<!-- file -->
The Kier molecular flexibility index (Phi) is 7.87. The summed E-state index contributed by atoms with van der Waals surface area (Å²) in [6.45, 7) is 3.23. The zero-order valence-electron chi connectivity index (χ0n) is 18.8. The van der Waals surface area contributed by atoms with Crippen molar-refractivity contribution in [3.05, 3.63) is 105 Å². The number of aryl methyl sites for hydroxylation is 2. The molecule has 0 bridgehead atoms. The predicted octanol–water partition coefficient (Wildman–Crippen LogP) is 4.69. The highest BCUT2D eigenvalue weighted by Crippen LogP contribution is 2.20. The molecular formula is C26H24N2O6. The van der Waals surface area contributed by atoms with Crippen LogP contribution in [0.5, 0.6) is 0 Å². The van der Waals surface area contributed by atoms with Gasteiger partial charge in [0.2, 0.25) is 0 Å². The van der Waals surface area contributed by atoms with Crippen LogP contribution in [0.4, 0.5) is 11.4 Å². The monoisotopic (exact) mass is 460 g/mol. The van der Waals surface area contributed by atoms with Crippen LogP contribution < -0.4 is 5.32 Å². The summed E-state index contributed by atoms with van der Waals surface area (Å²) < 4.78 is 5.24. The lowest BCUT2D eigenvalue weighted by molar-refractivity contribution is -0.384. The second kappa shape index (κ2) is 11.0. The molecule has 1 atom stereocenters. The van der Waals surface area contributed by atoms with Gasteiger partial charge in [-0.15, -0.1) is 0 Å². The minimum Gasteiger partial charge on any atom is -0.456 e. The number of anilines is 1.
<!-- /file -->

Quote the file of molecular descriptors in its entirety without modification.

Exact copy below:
The Kier molecular flexibility index (Phi) is 7.87. The summed E-state index contributed by atoms with van der Waals surface area (Å²) in [6.45, 7) is 3.23. The zero-order valence-electron chi connectivity index (χ0n) is 18.8. The van der Waals surface area contributed by atoms with Crippen molar-refractivity contribution in [3.05, 3.63) is 105 Å². The number of aryl methyl sites for hydroxylation is 2. The molecule has 0 bridgehead atoms. The predicted octanol–water partition coefficient (Wildman–Crippen LogP) is 4.69. The highest BCUT2D eigenvalue weighted by Crippen LogP contribution is 2.20. The molecular formula is C26H24N2O6. The van der Waals surface area contributed by atoms with Crippen LogP contribution in [0.5, 0.6) is 0 Å². The van der Waals surface area contributed by atoms with Gasteiger partial charge in [0.2, 0.25) is 0 Å². The van der Waals surface area contributed by atoms with Crippen LogP contribution in [0.4, 0.5) is 11.4 Å². The monoisotopic (exact) mass is 460 g/mol. The van der Waals surface area contributed by atoms with Crippen LogP contribution < -0.4 is 5.32 Å². The summed E-state index contributed by atoms with van der Waals surface area (Å²) < 4.78 is 5.24. The lowest BCUT2D eigenvalue weighted by molar-refractivity contribution is -0.384. The second kappa shape index (κ2) is 11.0. The molecule has 1 atom stereocenters. The van der Waals surface area contributed by atoms with Gasteiger partial charge in [-0.15, -0.1) is 0 Å². The minimum Gasteiger partial charge on any atom is -0.456 e. The number of anilines is 1.